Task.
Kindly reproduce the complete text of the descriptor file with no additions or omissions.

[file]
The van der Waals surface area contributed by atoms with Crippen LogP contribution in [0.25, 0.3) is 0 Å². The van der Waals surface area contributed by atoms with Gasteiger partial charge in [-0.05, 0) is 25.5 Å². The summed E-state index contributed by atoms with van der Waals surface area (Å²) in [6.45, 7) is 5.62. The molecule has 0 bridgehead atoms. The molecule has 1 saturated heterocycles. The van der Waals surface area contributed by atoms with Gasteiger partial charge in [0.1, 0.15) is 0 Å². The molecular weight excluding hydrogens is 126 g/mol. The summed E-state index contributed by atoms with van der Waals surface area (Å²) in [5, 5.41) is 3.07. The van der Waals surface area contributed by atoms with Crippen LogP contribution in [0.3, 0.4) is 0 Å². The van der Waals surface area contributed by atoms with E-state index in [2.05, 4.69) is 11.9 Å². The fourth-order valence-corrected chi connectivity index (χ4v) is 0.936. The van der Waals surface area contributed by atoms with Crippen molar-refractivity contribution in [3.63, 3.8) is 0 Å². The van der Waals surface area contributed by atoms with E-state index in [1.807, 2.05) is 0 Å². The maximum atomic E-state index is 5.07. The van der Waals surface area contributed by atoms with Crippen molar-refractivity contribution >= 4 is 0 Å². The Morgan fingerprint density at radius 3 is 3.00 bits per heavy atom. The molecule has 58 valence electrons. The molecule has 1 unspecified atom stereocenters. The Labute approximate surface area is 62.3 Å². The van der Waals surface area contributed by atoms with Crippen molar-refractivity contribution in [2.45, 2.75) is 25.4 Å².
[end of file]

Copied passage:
The van der Waals surface area contributed by atoms with Crippen LogP contribution in [0.25, 0.3) is 0 Å². The van der Waals surface area contributed by atoms with Gasteiger partial charge in [-0.05, 0) is 25.5 Å². The summed E-state index contributed by atoms with van der Waals surface area (Å²) in [6.45, 7) is 5.62. The molecule has 0 bridgehead atoms. The molecule has 1 saturated heterocycles. The van der Waals surface area contributed by atoms with Gasteiger partial charge in [0.1, 0.15) is 0 Å². The molecular weight excluding hydrogens is 126 g/mol. The summed E-state index contributed by atoms with van der Waals surface area (Å²) in [5, 5.41) is 3.07. The van der Waals surface area contributed by atoms with Crippen LogP contribution in [0.3, 0.4) is 0 Å². The van der Waals surface area contributed by atoms with E-state index in [2.05, 4.69) is 11.9 Å². The fourth-order valence-corrected chi connectivity index (χ4v) is 0.936. The van der Waals surface area contributed by atoms with Crippen molar-refractivity contribution in [3.63, 3.8) is 0 Å². The van der Waals surface area contributed by atoms with E-state index in [1.807, 2.05) is 0 Å². The maximum atomic E-state index is 5.07. The van der Waals surface area contributed by atoms with Crippen molar-refractivity contribution >= 4 is 0 Å². The Morgan fingerprint density at radius 3 is 3.00 bits per heavy atom. The molecule has 58 valence electrons. The molecule has 1 unspecified atom stereocenters. The Labute approximate surface area is 62.3 Å². The van der Waals surface area contributed by atoms with Crippen molar-refractivity contribution in [2.45, 2.75) is 25.4 Å².